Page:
“We definitely want to try him farther,” he added. “When you have a 3-year-old that has talent you’ve got to see how far they want to go and then you kind of regroup with them if you have to later on in the year.”

Jockey Manuel Franco, up for the first time in the Pasco, rides back from outside post 7 as third choice in the morning line at 7-2.

Joshtylane Farm and Main Line Racing Stable’s Wentz will wear blinkers for the first time in the Miracle Wood after ducking out dramatically late in the Whiteley, almost losing rider Frankie Pennington but holding on for second in his stakes and Laurel debut.

New York-based Kendrick Carmouche, who guided Wentz to his maiden triumph in November at Parx, returns to ride from Post 5. Wentz, second choice in the program at 5-2, is the only horse in the field not among the early nominations to the Triple Crown.

“He’s trained very well with the blinkers so I expect a good race from him. He’s got a lot of talent,” trainer John Servis said. “From Day 1 we’ve been excited about him. He’s a very nice horse, [but] very immature. I tried to give him the benefit of the doubt and let him mature on his own, but hopefully the blinkers will help.”

Keith Crupper and Team Gaudet’s undefeated Dynamic Asset (15-1) makes his stakes debut in the Miracle Wood, just his third start and first since an optional claiming win going six furlongs Sept. 15 at Laurel. Finishing third in that race was the well-regarded V.I.P. Code, also third in the Whiteley who returns in the Miracle Wood.

“He had a little issue that he needed time for, but he never left us,” trainer Lacey Gaudet said. “Between the weather and everything we haven’t been able to set him down as much as I would have liked. We’ve always liked him. We have a little bit of high hopes for him, but I’m a little worried about him being a little short going into this race.”

Completing the field are Gumpster Stable and Jagger Inc.’s Oldfashioned Club (10-1), two-for-four at Laurel, and Jacks or Better Farm’s maiden homebred winner Old Time Revival (12-1), who ran fifth and seventh, respectively, in the Whiteley.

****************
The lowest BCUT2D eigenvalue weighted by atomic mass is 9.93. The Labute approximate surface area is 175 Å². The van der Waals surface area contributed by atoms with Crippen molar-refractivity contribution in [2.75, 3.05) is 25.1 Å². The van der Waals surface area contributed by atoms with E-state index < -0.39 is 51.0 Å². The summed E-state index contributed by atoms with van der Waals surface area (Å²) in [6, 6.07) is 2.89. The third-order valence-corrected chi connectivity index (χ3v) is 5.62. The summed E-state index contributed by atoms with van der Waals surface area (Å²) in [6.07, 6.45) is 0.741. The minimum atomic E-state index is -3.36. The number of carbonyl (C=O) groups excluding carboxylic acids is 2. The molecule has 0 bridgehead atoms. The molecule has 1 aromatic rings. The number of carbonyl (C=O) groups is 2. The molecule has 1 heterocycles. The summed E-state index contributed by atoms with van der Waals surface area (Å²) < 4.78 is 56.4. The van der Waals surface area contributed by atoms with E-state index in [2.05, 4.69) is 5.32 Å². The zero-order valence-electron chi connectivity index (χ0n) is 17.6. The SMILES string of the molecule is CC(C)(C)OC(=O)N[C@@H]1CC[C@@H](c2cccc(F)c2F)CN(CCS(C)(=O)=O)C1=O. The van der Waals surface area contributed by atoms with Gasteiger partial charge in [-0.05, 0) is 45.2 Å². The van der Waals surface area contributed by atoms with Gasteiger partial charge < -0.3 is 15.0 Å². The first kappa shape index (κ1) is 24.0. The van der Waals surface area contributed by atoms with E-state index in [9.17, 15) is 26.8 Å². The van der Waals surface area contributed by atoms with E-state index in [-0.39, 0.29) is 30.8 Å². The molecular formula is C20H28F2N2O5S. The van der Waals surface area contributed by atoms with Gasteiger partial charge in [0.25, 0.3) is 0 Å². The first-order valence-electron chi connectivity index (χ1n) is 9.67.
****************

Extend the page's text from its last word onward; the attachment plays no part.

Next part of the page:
Seven Sophomore Fillies to Gather for $100,000 Wide Country

With Maryland’s top 3-year-old filly in Limited View absent, three horses that finished behind the multiple stakes winner last time out return among a competitive field of seven in the $100,000 Wide Country.

Last True Love, Enchanted Ghost and Aggregator ran second, third and fifth, respectively, in the six-furlong Marshua Jan. 27 at Laurel, separated by four lengths, and each makes the three-week turnaround looking for their first career stakes victory.

Steve and Debbie Jackson’s homebred Last True Love will break from the far outside post under regular rider Julio Hernandez. Eighth following a troubled trip in the seven-furlong Gin Talking Dec. 30 at Laurel, the Yes It’s True filly dueled for the lead and was unable to hold off Limited View over the final three-eighths, coming up short by three parts of a length.

Mens Grille Racing’s Enchanted Ghost had a two-race win streak snapped in the Marshua, getting stuck inside horses until managing to find room on the outside and make a belated run to be third, beaten 1 ¾ lengths.

Prior to that, the bay daughter of Hall of Famer Ghostzapper won a 5 ½-furlong maiden claimer and stretched out to one mile for a 1 ½-length optional claiming victory 25 days apart in December at Laurel for trainer Hamilton Smith. She is the co-second choice on the morning line at 3-1 with Last True Love.

“She’s doing good. She’s been running right along and we’ll probably give her a little break after this one,” Smith said. “She ran good last time. She was a little up inside there going into the turn and it got a little bit tight and the kid had to take a little bit of a hold, nothing real serious but enough that the outside horses were running by them at that point.

“She maneuvered out of there pretty easily turning for home and she just couldn’t run them down. That may have cost her a half a length or so. He just didn’t get a chance to have her running free like he wanted to,” he added. “I think she can carry herself a little further, too. I’d like to get her around two turns, I think it would be better for her She’s maturing good and she’s a very easy horse to work with. Every time she runs she tries hard and that’s all you can ask of her.”

Swilcan Stable and The Harp Racing Stable’s Aggregator opened her sophomore season with a 2 ¾-length open allowance victory Jan. 9 at Parx prior to the Marshua, where she was bumped at the start and was never in contention. Mychel Sanchez has the mount from Post 6.

Wise Racing’s Fools Gold, the narrow 5-2 program favorite off her 7 ¾-length maiden special weight win Jan. 26 at Aqueduct; Frigid Sister, unraced since running eighth in the Smart Halo Stakes Nov. 11 at Laurel; Deep Red, an optional claiming winner Jan. 21 in her first start since finishing second in the Maryland Juvenile Filly Championship Dec. 9; and Shemakesmehappy, a 6 ¾-length open allowance winner Jan. 30 at Parx, round out the field.